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Figure 5 illustrates analytically predicted performance for a 33Gbit/s on–off keyed soliton transmission system, using fiber and amplifier parameters typically experienced during the heyday of soliton transmission research. Analytically, it is possible to fine tune the dispersion parameter and pulse width, higher dispersion or shorter pulse widths, resulting in higher soliton launch powers (so that the increased dispersion is balanced by increased self-phase modulation). While this improved the signal-to-noise ratio, the efficiency to which dispersion converts frequency noise into jitter implies that the net effect of increasing dispersion is to greatly increased jitter. On the other side, reduced dispersion results in a reduced launch power and increased impact from amplified spontaneous emission noise. In order to achieve a transmission distance exceeding a few thousand kilometers, it is necessary to control the dispersion to an accuracy of better than 0.02ps/nm/km, and consequently no experimental results have matched this performance prediction. The acousto-optic and Raman effects are even more susceptible to dispersion, and transmission results over such distances were strongly jitter limited, even at 10Gbit/s.

Due to the strict requirement to achieve specific dispersion coefficients described above, in order to optimize performance at particular bit rates, path-averaged dispersion was controlled by the addition of a second, high-dispersion, fiber [74]. Including the second fiber was initially carried out simply to tune the mean dispersion, and was basically an experimental convenience. However, while many aspects of these experiments agreed with analytical predictions and numerical simulations, it was observed that such periodic dispersion management led to an increase in the optimum soliton power above the theoretical values suggested for uniform dispersion. This increase in soliton power arose because the increased pulse dispersion reduced the effectiveness of self-phase modulation. The increased signal power reduced the impact of ASE, allowing for operation with lower path-averaged dispersion, larger pulse width, and consequently reduced jitter [73,75]. Dispersion management led to a significant increase in transmission reach, as illustrated by comparing the case shown in Fig. 6 with that in Fig. 5. Not only does this result in lower Gordon–Haus jitter, but it further reduces the impact of the acousto-optic and Raman effects. Such optimization enables transoceanic transmission to be envisioned, and indeed ultra-long-haul transmission results were reported for soliton-based systems [84], and a close agreement with theoretical performance limits was achieved.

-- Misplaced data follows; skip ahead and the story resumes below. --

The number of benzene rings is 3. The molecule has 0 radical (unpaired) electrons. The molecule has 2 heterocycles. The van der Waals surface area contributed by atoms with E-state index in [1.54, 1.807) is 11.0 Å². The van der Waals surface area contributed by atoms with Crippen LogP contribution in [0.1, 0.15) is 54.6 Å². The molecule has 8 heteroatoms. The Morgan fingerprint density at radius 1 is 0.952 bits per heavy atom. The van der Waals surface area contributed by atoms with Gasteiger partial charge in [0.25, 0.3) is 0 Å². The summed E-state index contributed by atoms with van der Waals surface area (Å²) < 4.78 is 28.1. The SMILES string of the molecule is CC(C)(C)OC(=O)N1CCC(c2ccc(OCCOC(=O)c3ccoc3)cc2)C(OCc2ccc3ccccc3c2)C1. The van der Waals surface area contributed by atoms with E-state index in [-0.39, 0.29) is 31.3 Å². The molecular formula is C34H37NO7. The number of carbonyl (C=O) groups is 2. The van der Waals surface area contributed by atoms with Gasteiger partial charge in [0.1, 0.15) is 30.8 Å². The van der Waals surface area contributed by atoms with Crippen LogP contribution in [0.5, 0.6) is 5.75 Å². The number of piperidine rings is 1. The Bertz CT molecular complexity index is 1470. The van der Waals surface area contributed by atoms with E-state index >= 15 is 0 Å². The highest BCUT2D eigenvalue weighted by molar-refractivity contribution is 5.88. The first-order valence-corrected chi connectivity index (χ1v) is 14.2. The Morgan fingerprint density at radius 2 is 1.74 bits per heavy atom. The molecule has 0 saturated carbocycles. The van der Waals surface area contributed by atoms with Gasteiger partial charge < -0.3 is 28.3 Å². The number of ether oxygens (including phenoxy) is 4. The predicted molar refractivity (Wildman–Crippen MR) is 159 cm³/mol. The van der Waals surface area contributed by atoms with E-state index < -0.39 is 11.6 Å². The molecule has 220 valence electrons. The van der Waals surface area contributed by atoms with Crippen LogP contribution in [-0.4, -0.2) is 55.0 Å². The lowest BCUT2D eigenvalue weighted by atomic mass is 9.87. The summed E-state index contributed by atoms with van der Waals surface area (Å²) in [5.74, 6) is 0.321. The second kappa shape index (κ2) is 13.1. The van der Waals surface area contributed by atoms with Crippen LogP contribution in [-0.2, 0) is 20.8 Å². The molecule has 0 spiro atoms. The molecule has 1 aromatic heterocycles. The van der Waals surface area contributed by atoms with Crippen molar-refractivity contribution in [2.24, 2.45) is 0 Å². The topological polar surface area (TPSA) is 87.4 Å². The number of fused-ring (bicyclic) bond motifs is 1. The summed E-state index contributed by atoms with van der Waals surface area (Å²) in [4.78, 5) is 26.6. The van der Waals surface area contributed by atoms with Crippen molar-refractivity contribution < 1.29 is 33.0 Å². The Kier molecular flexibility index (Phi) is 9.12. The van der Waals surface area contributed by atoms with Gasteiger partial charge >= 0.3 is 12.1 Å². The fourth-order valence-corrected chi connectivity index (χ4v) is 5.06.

figure: Figure 6

Figure 6 Analytically predicted performance of a 33Gbit/s on–off keyed soliton transmission system with an amplifier spacing of 34 km (50μm2, 0.2dB/km loss), and 7.7 dB noise figure amplifiers for a dispersion managed link. Dispersion profile optimized to 1ps/nm/km for 32 km of fiber followed by 2 km of 16ps/nm/km fiber. Pulse width optimized to 3.1 ps. Shows analytically predicted bit error rate for signal-to-noise ratio (green, including spontaneous-spontaneous beat noise) and jitter from the Gordon–Haus effect (red). Raman self-frequency shift and the acousto-optic effect are negligible in this case. Adapted from [32].

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Soliton system performance was further improved by the addition of partially regenerative functions in the transmission line, which exploited the natural stability of a soliton pulse against weak perturbations to restrict the growth of frequency jitter [85], negate its impact through the imposition of frequency chirp [86] or phase conjugation [87], or to drag the soliton amplitudes toward the ideal position through amplitude modulation [88]. The concepts of dispersion managed solitons were successfully used to design commercially deployed transmission systems [89] and analytical predictions of system performance were readily available and highly reliable. The advent of high spectral efficiency transmission systems resulted in a sharp decline in interest in soliton transmission systems which required spectrally inefficient picosecond pulses for optimum performance. The study of soliton transmission systems revealed for the first time the following lessons:

  • • Simple but accurate expressions to predict the performance of a nonlinear transmission system were possible.
  • • System designs may gain a degree of benefit by taking into account the nonlinearity.
  • • Performance is ultimately limited by the interaction between signal and noise.
  • • The nonlinear interaction between signal and noise may itself be addressed by introducing carefully designed elements distributed along the transmission link.
  • • For long-distance systems with large spectra (short pulses in the soliton context) acousto-optic and Raman effects should not be neglected.

While explicit research into soliton transmission systems is now rare, recent calculations have shown the benefit of multi-level phase modulated solitons [90,91] and continued interest in dispersion management [92,93] and control [94] of optical solitons. The broader lessons of soliton transmission systems are currently being revised through the generalized concept of the nonlinear Fourier transform [95], and calculations of potential performance limits are now under way [96].

3.4. Wavelength-Division Multiplexed Systems